Exports from North to Republic rise by £540m to £3.9bn
Sales to Britain and rest of EU decline for 2017
The statistics will serve to underline the concerns of many business leaders in the North who have consistently warned that a no-deal Brexit scenario would be catastrophic. Photograph: Alan Betson
Export sales by Northern businesses to customers in the Republic grew by £540 million (€600 million) last year to £3.9 billion, new official statistics have revealed.
But while exports to the Republic jumped by 16.2 per cent, sales by Northern firms to customers in Britain fell by more than 20 per cent, or £2.9 billion during 2017. The figures are contained within a new report from the Northern Ireland Statistics and Research Agency (NISRA).
Britain remains the biggest single market for external sales from the North - accounting for 17 per cent of total sales and worth £11.3 billion last year - but it is the first time in the survey’s history that sales to Britain from businesses in the North have declined.
According to NISRA overall sales by companies in the North to markets outside of Northern Ireland decreased by £1.1 billion last year to £66.6 billion.
The latest trade statistics will serve to underline the concerns of many business leaders in the North who have consistently warned that a no-deal Brexit scenario would be catastrophic.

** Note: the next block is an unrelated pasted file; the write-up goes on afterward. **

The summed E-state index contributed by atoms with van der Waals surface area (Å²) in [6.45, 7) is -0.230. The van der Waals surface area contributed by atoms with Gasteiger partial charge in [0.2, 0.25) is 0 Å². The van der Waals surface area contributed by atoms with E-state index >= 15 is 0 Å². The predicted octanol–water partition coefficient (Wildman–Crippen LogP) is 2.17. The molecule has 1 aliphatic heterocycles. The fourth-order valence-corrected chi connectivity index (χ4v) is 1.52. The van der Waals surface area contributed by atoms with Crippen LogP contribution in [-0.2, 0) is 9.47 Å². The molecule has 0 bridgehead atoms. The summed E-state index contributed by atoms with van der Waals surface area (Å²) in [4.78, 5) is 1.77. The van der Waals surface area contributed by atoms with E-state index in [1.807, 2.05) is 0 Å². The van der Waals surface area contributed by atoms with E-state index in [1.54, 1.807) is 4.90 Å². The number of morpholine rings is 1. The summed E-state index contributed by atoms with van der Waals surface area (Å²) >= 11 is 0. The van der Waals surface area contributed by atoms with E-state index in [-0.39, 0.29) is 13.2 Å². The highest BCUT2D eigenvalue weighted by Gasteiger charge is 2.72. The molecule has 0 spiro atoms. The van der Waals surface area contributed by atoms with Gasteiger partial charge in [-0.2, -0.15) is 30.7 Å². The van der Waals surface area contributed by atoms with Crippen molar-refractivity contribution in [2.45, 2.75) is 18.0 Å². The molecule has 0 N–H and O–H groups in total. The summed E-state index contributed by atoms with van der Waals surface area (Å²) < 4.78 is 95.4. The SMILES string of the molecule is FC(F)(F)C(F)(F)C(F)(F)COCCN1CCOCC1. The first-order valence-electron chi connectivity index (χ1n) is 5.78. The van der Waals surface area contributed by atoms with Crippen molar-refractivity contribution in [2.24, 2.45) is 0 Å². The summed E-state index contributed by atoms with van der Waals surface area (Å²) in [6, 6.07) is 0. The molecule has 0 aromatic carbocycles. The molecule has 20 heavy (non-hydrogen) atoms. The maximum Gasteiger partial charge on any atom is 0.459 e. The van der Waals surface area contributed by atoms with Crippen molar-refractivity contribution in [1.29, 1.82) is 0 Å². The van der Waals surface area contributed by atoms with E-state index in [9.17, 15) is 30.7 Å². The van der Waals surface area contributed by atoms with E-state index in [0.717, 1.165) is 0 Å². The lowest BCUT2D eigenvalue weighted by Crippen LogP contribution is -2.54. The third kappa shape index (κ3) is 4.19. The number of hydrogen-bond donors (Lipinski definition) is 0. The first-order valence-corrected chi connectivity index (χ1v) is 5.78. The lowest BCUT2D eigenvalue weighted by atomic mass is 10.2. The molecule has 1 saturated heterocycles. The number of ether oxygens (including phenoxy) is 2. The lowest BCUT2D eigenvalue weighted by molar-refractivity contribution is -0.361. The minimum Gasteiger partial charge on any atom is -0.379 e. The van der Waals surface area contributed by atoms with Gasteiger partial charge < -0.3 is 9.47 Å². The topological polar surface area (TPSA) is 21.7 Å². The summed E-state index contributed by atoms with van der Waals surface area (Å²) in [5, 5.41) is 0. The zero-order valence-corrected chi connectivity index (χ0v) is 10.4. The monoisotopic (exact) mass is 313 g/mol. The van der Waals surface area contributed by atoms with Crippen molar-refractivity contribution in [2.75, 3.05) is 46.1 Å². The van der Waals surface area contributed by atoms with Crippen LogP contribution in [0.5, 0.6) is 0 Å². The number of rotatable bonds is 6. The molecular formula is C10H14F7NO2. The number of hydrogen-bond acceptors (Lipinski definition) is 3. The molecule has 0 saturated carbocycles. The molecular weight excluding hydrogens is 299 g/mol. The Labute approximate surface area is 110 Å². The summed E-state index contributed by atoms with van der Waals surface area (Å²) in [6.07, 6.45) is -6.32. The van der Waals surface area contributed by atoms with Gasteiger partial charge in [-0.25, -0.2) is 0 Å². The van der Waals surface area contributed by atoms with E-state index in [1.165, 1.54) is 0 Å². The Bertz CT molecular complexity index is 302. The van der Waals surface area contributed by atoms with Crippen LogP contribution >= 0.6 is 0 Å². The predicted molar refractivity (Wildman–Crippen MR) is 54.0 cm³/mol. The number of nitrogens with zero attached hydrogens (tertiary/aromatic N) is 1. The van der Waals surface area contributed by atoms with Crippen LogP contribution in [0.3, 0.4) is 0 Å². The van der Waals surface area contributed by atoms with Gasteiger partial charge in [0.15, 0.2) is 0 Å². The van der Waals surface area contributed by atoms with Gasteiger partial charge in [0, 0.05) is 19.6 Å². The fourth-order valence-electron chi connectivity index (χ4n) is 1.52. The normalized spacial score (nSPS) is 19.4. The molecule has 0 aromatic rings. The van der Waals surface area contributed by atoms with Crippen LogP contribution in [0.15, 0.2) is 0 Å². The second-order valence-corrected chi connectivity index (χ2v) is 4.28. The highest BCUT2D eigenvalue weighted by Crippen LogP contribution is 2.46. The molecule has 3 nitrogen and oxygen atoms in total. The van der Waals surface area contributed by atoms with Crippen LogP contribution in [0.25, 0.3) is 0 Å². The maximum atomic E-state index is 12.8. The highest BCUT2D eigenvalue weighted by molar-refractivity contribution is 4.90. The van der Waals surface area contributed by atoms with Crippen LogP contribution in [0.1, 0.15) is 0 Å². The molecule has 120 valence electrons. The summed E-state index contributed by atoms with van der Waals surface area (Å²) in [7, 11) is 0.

NISRA said the sharp drop in total sales from the North last year was chiefly because of a “substantial decline in the food, beverages and tobacco sub sector”.
Its latest report shows that exports from Northern Ireland to the EU, excluding the Republic, fell by £269 million to £2 billion, while sales by businesses in the North to the rest of the world increased by £195 million to £4.3 billion.
Meanwhile one of the UK’s largest trade organisations has issued a fresh warning about the future outlook for Northern Ireland businesses if the UK leaves the EU without a deal in place.
Seamus Leheny, the Northern Ireland policy manager for the UK’s Freight Transport Association, said it was crucial to bear in mind during the current negotiations that many “Made in NI” products contain parts and ingredients from the Republic because of the nature of supply chains.
Mr Leheny said 70 per cent of the 2.4 million trucks each year entering the North from the Republic are carrying intermediate goods such as ingredients and components.
“If we have tariffs and regulatory controls on cross-border goods then we make those goods we sell to Britain less competitive in price and even risk their existence,” Mr Leheny warned.